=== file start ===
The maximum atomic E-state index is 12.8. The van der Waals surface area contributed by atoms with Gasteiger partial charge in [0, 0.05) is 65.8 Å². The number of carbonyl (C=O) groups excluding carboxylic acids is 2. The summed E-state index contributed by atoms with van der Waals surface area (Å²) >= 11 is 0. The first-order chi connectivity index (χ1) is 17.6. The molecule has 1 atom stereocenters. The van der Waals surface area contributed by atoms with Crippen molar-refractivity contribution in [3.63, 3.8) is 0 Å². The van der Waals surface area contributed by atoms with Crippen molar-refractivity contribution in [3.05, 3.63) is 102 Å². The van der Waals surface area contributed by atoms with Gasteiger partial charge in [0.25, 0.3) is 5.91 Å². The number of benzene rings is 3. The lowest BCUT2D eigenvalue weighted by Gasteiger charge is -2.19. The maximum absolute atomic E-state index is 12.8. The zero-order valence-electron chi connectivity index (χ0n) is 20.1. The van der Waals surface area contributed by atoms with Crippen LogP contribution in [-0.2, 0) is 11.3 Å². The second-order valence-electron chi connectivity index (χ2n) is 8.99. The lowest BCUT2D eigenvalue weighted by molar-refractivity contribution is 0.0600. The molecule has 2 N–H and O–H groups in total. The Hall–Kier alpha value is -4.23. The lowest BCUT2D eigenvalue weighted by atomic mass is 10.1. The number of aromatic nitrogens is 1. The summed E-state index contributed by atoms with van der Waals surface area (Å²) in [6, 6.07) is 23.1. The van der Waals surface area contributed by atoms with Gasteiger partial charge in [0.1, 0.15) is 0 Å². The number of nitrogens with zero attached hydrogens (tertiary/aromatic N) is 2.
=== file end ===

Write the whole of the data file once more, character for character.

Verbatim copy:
The maximum atomic E-state index is 12.8. The van der Waals surface area contributed by atoms with Gasteiger partial charge in [0, 0.05) is 65.8 Å². The number of carbonyl (C=O) groups excluding carboxylic acids is 2. The summed E-state index contributed by atoms with van der Waals surface area (Å²) >= 11 is 0. The first-order chi connectivity index (χ1) is 17.6. The molecule has 1 atom stereocenters. The van der Waals surface area contributed by atoms with Crippen molar-refractivity contribution in [3.63, 3.8) is 0 Å². The van der Waals surface area contributed by atoms with Crippen molar-refractivity contribution in [3.05, 3.63) is 102 Å². The van der Waals surface area contributed by atoms with Gasteiger partial charge in [0.25, 0.3) is 5.91 Å². The number of benzene rings is 3. The lowest BCUT2D eigenvalue weighted by Gasteiger charge is -2.19. The maximum absolute atomic E-state index is 12.8. The zero-order valence-electron chi connectivity index (χ0n) is 20.1. The van der Waals surface area contributed by atoms with Crippen LogP contribution in [-0.2, 0) is 11.3 Å². The second-order valence-electron chi connectivity index (χ2n) is 8.99. The lowest BCUT2D eigenvalue weighted by molar-refractivity contribution is 0.0600. The molecule has 2 N–H and O–H groups in total. The Hall–Kier alpha value is -4.23. The lowest BCUT2D eigenvalue weighted by atomic mass is 10.1. The number of aromatic nitrogens is 1. The summed E-state index contributed by atoms with van der Waals surface area (Å²) in [6, 6.07) is 23.1. The van der Waals surface area contributed by atoms with Gasteiger partial charge in [0.1, 0.15) is 0 Å². The number of nitrogens with zero attached hydrogens (tertiary/aromatic N) is 2.